Elementary music education teacher Zachary Snider begins everyday at Central Elementary School in Moore walking the halls and telling kids to have a great day; almost as if he has a song in his step.
His first class period is reserved for planning so he is fortunate to visit with and welcome students in the morning while planning for future classes. The career music teacher then conducts seven classes daily, helping nearly 450 to 500 students a week on average learn music concepts.
Mr. Snider has always been around music and enjoys sharing his appreciation for music with his students. Growing up with a musical family, his mother played the flute and he dreamed of working in the foreign mission field teaching music to children.
Majoring in instrumental music education, the Edmond North graduate attended the University of Central Oklahoma in his hometown. He began playing clarinet in the fifth grade and later switched to oboe. He went to college where he played oboe and alto saxophone. When he graduated from college, there weren’t many high school band director jobs open. Mr. Snider wanted to teach instrumental music but when a colleague talked to him about elementary education he thought opening up his options to include elementary schools wasn’t a bad idea.
Turns out Mr. Snider’s hunch was right. He had interviews with three elementary schools almost immediately, teaching both singing and band to students. With his certification he was able to open up his job search to include elementary jobs. Nine years later, he still loves every moment of teaching at Central Elementary.
A New Mission Field
His mission field now is to inspire kids to love music, appreciating classics from the 1700’s to current pop songs.
“Knowing that I’m planted in a Title I, low-income school, I have the opportunity to be a positive influence on children where I’m at. I have daily reminders that these kids are looking up to me.
“One student recently lost her dad. She told me her dad loved music, and that I remind her of him with my love for music, and my jokes. I’m glad I can connect with my class,” he said.
Teaching never gets boring for Mr. Snider. Although some days may be overwhelming, he has fun teaching, whether he is making up games to complement music class or teaching students to count different rhythms.
Mr. Snider is always looking to incorporate games into music concepts. For example, if the class sings, “Joshua Fought the Battle of Jericho,” the students pass a bean bag around and when the music stops, the student with the bean bag has to pull a Jenga block out of the oversize Jenga tower that stands in the middle of the classroom. When the Jenga tower falls it is like the line in the song – “And the walls came tumbling down.” This exercise is designed to help students learn about syncopated rhythms, the off-beat of music.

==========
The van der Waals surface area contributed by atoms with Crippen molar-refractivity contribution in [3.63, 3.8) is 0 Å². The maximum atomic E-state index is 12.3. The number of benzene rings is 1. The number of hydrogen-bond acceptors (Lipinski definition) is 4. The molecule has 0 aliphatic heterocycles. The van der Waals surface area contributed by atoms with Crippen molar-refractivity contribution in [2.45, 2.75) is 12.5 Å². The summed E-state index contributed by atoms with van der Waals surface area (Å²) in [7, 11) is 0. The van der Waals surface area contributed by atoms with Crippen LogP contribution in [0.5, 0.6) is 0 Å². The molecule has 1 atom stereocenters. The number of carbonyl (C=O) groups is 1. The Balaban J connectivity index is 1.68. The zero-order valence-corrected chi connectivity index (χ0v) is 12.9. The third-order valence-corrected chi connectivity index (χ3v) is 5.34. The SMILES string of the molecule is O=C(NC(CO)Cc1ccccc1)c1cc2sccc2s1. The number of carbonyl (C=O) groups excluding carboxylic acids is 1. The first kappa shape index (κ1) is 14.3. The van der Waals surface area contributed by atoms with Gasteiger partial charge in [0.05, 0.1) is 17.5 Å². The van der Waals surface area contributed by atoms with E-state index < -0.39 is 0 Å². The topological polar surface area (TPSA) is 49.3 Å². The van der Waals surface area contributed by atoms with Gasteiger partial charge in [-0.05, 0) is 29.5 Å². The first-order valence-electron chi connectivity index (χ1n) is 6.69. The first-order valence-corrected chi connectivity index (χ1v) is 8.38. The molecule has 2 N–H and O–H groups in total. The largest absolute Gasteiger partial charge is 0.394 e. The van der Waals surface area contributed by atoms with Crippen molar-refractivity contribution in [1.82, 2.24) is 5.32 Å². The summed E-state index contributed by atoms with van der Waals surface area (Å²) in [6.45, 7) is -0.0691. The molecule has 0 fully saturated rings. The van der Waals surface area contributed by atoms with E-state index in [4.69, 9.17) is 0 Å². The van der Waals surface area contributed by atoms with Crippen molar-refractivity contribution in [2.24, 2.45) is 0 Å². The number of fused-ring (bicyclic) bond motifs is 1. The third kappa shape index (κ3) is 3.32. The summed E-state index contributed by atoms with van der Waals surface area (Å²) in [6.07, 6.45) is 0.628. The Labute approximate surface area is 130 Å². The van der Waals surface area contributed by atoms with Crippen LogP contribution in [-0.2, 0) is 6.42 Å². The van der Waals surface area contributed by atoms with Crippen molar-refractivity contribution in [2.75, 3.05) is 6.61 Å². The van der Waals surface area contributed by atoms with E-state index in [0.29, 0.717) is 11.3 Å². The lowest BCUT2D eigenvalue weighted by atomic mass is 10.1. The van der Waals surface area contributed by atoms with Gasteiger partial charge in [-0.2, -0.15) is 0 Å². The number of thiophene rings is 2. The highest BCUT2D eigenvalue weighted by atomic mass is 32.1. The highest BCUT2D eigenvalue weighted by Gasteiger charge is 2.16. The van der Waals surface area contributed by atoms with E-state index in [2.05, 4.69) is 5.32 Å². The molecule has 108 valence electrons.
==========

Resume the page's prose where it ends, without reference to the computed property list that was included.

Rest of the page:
Depending on the grade level, students can be overheard singing variations of “Baby Shark” or beating rhythm sticks where the tempo gradually picks up speed and they have to keep up with the beat. Fourth graders may learn to read music on the staff by playing a recorder – a woodwind instrument. Students may also learn to play the tuned percussion tubes Boomwhackers or the xylophone.
“Everyone learns to read music – at least on a basic level,” Mr. Snider said. “The young ones toss a pig at a giant 5’ x 7’ carpet on my floor that displays a music staff. The students have to guess the note where the pig lands on the staff.”
A Love for Music Appreciation
Throughout his classes, Mr. Snider teaches that listening to or playing music is a way to express one’s feelings.
“I teach students to dig deeper to appreciate music. Music helps one understand and communicate their emotions,” Mr. Snider said. “I recently received an email from a former student who is now in high school. He was so thankful to me for teaching him to love music. He said music helped him get through some rough stuff, and probably saved his life. I’m doing something right, if I’m getting through to the students.”
Teaching has become such a rewarding mission field for Mr. Snider. Daily, he gets to inspire our future leaders to do better.
“I teach to see the kids grow,” he said. “I’m really where I’m at because that’s where God put me. The joy I get from teaching is fulfilling. However, when I make it about me, I forget why I teach. I teach to change the lives of the students. What other profession can say that? Other professions don’t have the ability to impact children one-on-one.”
Mr. Snider has certainly impacted his fair share of students throughout the years. Within the Moore Public Schools district, seniors have the opportunity to go back to their elementary school and do a walk through.
“Last year, 10 students came to my door and asked if they could have one last session with Mr. Snider. I used to be taller than them. Now, one student is 6’7”, plays basketball and has a scholarship to play college ball,” he said. “The students came back to reminisce and let me know the positive impact I had on them. It was great to hear them say, ‘We love you Mr. Snider.’”
When Mr. Snider isn’t teaching music, he is umpiring little league games. He also performs with the church orchestra, along with his wife Katie, at Capitol Hill Baptist Church. Mr. Snider met his wife Katie in college. She studied music education and child development at UCO. The Sniders have two children, Hannah and Aaron.